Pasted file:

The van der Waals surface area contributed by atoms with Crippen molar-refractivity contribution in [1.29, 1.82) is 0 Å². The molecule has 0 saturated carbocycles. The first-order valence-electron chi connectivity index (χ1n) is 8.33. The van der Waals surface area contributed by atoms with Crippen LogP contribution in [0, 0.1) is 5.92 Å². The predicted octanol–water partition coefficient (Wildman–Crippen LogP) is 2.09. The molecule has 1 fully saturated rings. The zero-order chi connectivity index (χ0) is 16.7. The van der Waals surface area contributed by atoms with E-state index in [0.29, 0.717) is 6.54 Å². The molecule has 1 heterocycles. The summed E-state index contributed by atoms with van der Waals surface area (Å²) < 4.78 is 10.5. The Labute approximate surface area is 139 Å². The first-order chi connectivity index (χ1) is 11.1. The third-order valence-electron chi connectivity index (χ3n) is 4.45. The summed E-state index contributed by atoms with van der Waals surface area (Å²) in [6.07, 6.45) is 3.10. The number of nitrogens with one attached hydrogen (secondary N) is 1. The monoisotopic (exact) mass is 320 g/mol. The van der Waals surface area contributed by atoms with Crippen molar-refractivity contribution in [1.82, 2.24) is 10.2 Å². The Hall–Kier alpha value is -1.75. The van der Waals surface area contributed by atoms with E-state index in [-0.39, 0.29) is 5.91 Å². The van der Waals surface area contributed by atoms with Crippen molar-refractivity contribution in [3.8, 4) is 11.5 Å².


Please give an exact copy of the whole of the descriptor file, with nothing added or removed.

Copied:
The van der Waals surface area contributed by atoms with Crippen molar-refractivity contribution in [1.29, 1.82) is 0 Å². The molecule has 0 saturated carbocycles. The first-order valence-electron chi connectivity index (χ1n) is 8.33. The van der Waals surface area contributed by atoms with Crippen LogP contribution in [0, 0.1) is 5.92 Å². The predicted octanol–water partition coefficient (Wildman–Crippen LogP) is 2.09. The molecule has 1 fully saturated rings. The zero-order chi connectivity index (χ0) is 16.7. The van der Waals surface area contributed by atoms with E-state index in [0.29, 0.717) is 6.54 Å². The molecule has 1 heterocycles. The summed E-state index contributed by atoms with van der Waals surface area (Å²) < 4.78 is 10.5. The Labute approximate surface area is 139 Å². The first-order chi connectivity index (χ1) is 11.1. The third-order valence-electron chi connectivity index (χ3n) is 4.45. The summed E-state index contributed by atoms with van der Waals surface area (Å²) in [6.07, 6.45) is 3.10. The number of nitrogens with one attached hydrogen (secondary N) is 1. The monoisotopic (exact) mass is 320 g/mol. The van der Waals surface area contributed by atoms with Crippen molar-refractivity contribution in [1.82, 2.24) is 10.2 Å². The Hall–Kier alpha value is -1.75. The van der Waals surface area contributed by atoms with E-state index in [-0.39, 0.29) is 5.91 Å². The van der Waals surface area contributed by atoms with Crippen molar-refractivity contribution in [3.8, 4) is 11.5 Å².